The Role of a Neuron-Specific V-ATPase in Synapse Specification, Function, and Maintenance




Williamson, Wallace Ryan

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The Vacuolar-type (V-) adenosine triphosphatase (ATPase) is a proton-pumping nanomachine consisting of two multi-subunit, reversibly associating protein sectors, the cytosolic V1 sector and the membrane-bound Vo sector. The V1/Vo holoenzyme hydrolyses ATP to translocate protons across biological membranes thereby modulating lumenal and extracellular pH. Additionally, accumulating evidence suggests that the Vo sector has a role in membrane fusion when dissociated from the V1 sector, its proton-pumping partner. Published evidence for this includes a null allele for the neuron-specific a subunit in the Drosophila Vo sector, v100, which leads to defects in synaptic function that are unrelated to pH regulation. My project emerged from the need to explain why v100 has two additional phenotypes that are absent in other synaptic function mutants: functional and structural degeneration in photoreceptor cells and patterning defects in the visual system neuropil. I proposed that v100 has a previously undocumented role on a neuron-specific endo/lysosomal pathway in addition to its documented role in neurotransmitter secretion.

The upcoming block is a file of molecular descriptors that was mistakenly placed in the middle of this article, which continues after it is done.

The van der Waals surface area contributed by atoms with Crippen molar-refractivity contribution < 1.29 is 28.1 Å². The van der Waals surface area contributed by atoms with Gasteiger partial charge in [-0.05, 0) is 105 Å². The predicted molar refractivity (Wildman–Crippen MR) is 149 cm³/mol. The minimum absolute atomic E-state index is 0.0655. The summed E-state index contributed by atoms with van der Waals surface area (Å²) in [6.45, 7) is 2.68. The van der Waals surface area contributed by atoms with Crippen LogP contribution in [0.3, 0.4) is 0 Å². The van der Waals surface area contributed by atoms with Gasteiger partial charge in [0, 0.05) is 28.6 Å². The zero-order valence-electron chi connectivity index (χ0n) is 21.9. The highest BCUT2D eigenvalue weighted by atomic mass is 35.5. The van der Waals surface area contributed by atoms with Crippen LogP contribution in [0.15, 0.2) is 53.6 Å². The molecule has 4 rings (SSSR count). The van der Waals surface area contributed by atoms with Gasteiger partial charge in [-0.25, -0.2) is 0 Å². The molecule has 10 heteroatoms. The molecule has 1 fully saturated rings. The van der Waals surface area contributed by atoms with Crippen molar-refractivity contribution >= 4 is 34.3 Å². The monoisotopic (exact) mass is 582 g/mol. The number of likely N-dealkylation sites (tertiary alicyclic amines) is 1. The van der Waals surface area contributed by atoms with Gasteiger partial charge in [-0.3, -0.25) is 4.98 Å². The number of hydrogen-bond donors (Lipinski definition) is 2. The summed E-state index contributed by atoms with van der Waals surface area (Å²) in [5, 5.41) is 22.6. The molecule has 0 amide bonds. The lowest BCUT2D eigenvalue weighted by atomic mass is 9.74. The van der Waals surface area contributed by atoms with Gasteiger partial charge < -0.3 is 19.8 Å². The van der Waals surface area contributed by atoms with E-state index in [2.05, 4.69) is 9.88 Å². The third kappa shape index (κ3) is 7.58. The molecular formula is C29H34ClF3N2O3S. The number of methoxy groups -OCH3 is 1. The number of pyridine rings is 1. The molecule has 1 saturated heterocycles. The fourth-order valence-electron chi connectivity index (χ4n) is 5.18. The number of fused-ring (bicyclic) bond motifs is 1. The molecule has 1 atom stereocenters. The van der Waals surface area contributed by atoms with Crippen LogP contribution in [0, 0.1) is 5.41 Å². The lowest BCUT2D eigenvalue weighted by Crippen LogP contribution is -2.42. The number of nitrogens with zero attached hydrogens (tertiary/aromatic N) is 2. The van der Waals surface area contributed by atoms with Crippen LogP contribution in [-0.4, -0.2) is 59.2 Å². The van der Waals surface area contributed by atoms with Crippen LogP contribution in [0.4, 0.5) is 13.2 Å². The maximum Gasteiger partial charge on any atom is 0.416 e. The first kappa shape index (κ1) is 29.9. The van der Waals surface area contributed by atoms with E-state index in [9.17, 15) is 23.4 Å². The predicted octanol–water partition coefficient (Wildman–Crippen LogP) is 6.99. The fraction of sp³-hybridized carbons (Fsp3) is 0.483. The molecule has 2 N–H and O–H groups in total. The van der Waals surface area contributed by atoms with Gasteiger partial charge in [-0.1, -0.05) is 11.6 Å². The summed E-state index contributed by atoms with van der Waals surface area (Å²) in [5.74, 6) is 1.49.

To test my hypothesis in the context of only one of the two purported v100 functions, I generated transgenic animals with v100 mutations designed to specifically disrupt either acidification or membrane fusion. Using these genetic tools, I discovered that v100 has an essential role in sorting cargo into an endo-lysosomal pathway that concomitantly requires v100 for the acidification-dependent maturation of degradation-competent organelles. This 'sort-and-degrade' mechanism for v100 defines a neuron-specific degradation pathway that is required for synaptic specification, function, and maintenance. In developmental stages, v100 is required to 'sort-and-degrade' guidance receptors as part of the synapse specification program. In the adult, the 'sort-and-degrade' mechanism provides additional degradative capacity to neurons, a cell type that must often maintain homeostasis for unusually long periods of time. Finally, I provide evidence that the role for V100 in membrane fusion requires a direct, physical interaction with Syntaxin-1, an interaction that can be specifically disrupted in vitro and in vivo. In brief, my results provide mechanistic insight into the acidification-independent role of v100 and reveal the existence of a neuron-specific endo-lysosomal pathway on which v100 functions to 'sort-and-degrade' cargo in order to meet the special needs of a neuron in development, function, and maintenance.

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